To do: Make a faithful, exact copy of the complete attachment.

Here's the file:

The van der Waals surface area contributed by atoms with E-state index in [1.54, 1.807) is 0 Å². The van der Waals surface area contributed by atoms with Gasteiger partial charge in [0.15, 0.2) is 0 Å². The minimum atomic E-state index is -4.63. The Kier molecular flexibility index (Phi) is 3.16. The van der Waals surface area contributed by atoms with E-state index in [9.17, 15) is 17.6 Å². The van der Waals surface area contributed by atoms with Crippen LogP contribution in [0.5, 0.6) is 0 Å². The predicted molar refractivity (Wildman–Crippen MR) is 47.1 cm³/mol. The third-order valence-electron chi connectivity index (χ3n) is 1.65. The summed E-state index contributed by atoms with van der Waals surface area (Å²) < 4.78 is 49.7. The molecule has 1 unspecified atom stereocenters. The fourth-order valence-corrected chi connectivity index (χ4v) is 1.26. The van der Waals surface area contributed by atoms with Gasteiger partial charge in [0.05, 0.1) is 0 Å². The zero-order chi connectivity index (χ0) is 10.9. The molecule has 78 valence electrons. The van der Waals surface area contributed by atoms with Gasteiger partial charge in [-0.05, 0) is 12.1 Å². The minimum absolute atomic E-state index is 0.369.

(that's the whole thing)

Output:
The van der Waals surface area contributed by atoms with E-state index in [1.54, 1.807) is 0 Å². The van der Waals surface area contributed by atoms with Gasteiger partial charge in [0.15, 0.2) is 0 Å². The minimum atomic E-state index is -4.63. The Kier molecular flexibility index (Phi) is 3.16. The van der Waals surface area contributed by atoms with E-state index in [9.17, 15) is 17.6 Å². The van der Waals surface area contributed by atoms with Crippen LogP contribution in [0.5, 0.6) is 0 Å². The predicted molar refractivity (Wildman–Crippen MR) is 47.1 cm³/mol. The third-order valence-electron chi connectivity index (χ3n) is 1.65. The summed E-state index contributed by atoms with van der Waals surface area (Å²) < 4.78 is 49.7. The molecule has 1 unspecified atom stereocenters. The fourth-order valence-corrected chi connectivity index (χ4v) is 1.26. The van der Waals surface area contributed by atoms with Gasteiger partial charge in [0.05, 0.1) is 0 Å². The zero-order chi connectivity index (χ0) is 10.9. The molecule has 78 valence electrons. The van der Waals surface area contributed by atoms with Gasteiger partial charge in [-0.05, 0) is 12.1 Å². The minimum absolute atomic E-state index is 0.369.